by Carrie Bornstein, Executive Director
The last time I wrote for this blog I was preparing to deliver a baby as a gestational surrogate, for a Jewish couple from London. So, yeah… that happened. On September 28, 2017 I delivered a 6 lb., 10 oz. baby girl – you can read the whole birth story here, if you like.
After the delivery I took a few weeks to recover. In the midst of reflecting on the powerful and empowering journey I took – one that, for me, was specifically linked to being a woman – I watched the #metoo movement unfold around me. It was a stark reminder of how, despite all of the progress our society has made with respect to women’s equality and the leadership we can take on, we still have so very far to go.
Watching it all gain momentum, of course it was clear that despite the varied personal experiences on the topic of harassment and sexual assault, just about every woman out there has some kind of story of connection. And of course, it’s no different in the Jewish community.
What is different, though, is our community’s capacity for using ritual to heal. Just like the #metoo stories, personal in nature though extraordinarily communal in their shared-telling, the mikveh offers a space for personal healing in the context of our wider community.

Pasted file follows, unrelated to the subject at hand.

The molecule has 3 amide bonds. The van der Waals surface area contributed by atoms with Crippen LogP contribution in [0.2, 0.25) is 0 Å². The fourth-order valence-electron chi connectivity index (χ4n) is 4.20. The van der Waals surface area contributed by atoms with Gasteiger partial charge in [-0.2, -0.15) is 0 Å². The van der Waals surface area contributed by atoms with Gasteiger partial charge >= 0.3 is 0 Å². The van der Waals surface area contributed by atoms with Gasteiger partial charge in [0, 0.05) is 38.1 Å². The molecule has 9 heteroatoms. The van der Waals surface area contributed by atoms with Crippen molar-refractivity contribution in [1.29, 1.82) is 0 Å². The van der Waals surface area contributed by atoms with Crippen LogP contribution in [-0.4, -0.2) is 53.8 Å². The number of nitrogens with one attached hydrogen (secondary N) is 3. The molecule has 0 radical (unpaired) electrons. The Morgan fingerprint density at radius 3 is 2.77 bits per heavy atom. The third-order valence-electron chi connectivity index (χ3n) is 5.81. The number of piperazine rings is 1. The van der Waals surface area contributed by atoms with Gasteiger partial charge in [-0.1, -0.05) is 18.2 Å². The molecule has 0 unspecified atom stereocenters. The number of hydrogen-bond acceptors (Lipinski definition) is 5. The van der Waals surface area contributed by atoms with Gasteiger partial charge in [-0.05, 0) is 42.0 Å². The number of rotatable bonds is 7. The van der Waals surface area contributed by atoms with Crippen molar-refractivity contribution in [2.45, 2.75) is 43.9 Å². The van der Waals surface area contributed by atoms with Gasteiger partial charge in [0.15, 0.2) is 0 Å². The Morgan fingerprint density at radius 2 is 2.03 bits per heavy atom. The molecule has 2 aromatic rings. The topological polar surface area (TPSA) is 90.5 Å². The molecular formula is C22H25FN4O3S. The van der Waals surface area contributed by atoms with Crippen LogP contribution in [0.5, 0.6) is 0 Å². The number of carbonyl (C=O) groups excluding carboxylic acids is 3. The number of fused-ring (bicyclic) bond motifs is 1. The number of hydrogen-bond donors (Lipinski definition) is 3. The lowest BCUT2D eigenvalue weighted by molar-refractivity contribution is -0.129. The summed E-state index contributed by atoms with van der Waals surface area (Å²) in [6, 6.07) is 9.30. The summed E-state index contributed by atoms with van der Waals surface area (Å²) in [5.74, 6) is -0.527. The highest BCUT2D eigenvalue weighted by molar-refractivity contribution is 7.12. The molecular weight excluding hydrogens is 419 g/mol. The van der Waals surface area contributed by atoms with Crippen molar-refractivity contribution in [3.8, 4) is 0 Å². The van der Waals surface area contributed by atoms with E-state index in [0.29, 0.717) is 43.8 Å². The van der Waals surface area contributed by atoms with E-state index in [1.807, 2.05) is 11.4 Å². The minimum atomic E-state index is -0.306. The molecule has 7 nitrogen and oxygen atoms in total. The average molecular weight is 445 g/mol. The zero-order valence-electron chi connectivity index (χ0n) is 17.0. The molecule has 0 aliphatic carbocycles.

Mayyim Hayyim’s immersion ceremonies have become sacred texts to so many women and men over the past thirteen years. Their words give voice to the often unarticulated emotions of walking through the world. And just like any sacred text, the very same words can hold new meaning as time goes by.
“May I remember this moment of being held in safety, surrounded by living waters. May I be released from the pain of the past as I enter this new phase of my journey. May I know my own strength and trust my ability to care for myself.”